There was this moment a couple of weeks ago when I was out on a walk and ran into one of my neighbors. As we were talking, he asked me a question that just totally caught me off guard. It left me flat-footed. I stumbled over my words. The question was: “What are your hobbies?” My mind just went blank. I struggled to come up with an answer and spent a terribly-awkward long time in silence before doing the oldest trick in the pastor book and turning the question back on him. “That’s a great question. What are your hobbies?” And, well, that got him going. I breathed a little easier. His kid started fussing, and they needed to keep moving, and I was so relieved.
But I gotta tell you — ever since then, that question has absolutely haunted me. I’ve lost sleep over it. It’s basically triggered an existential crisis. What are my hobbies?
I mean, I’m not sure I know anymore. I’d love to join you in some of yours. It feels like every waking moment is accounted for between meetings and phone calls and parental obligations and trying to catch up on emails and writing sermons and getting at least six hours of sleep at night — so that leaves little time for the things I’d love to do like go birdwatching or become a coffee snob.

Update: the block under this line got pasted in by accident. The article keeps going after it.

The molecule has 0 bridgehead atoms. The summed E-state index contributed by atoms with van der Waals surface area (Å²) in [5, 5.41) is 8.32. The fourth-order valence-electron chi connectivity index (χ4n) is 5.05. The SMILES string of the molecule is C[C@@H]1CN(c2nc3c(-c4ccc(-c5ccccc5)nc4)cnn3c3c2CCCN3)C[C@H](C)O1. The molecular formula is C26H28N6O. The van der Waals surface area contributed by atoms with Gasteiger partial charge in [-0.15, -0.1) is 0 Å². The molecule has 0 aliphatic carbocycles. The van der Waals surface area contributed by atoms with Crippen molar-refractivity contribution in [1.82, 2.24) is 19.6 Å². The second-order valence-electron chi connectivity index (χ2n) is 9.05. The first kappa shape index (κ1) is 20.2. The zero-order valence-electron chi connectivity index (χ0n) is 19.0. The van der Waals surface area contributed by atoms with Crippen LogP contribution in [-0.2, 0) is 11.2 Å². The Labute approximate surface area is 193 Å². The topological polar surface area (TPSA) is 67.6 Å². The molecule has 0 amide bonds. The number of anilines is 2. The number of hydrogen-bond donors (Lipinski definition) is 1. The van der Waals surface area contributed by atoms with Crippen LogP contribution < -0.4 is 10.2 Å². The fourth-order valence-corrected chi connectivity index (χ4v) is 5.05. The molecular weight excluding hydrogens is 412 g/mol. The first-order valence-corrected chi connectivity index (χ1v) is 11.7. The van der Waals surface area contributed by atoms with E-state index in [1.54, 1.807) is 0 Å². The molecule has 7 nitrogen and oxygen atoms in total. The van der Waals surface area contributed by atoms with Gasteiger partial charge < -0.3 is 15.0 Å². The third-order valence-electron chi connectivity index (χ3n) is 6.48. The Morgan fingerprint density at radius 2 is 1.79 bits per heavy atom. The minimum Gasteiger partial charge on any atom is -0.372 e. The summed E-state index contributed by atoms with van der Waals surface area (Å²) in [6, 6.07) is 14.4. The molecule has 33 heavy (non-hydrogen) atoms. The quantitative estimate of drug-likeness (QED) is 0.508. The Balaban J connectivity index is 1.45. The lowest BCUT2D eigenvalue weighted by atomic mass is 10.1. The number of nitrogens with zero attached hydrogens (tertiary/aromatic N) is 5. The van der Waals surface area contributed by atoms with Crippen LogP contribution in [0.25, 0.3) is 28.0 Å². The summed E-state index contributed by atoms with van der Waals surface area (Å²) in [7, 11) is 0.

Don’t get me wrong: I love this work. It’s a calling. I get to do this. But holy moly, this seemingly innocuous question from a neighbor has absolutely wrecked me in the best kind of way. I’m reevaluating everything.
But it’s also just a fantastic question — because it flips the script on the things we normally ask. So often, when we meet someone new or are trying to get to know something a little better, we’ll ask what?
“What do you do?”
But this is a pretty one-dimensional question, isn’t it? Relegating the entire existence of a person to their job. Their actions. Their productivity. There is so much more to you than who signs your paycheck.
And not only that, but research suggests that when we ask a different question — something other than “What do you do?”… something like, “What are your hobbies?” or “What’s something you’re looking forward to?” or “Where did you grow up?” or “Who is your favorite superhero and why is it Black Panther?” — it opens the possibility of multiple points of connection with another person and makes the likelihood of friendship that much greater. It’s like velcro — many different ways of getting stuck together.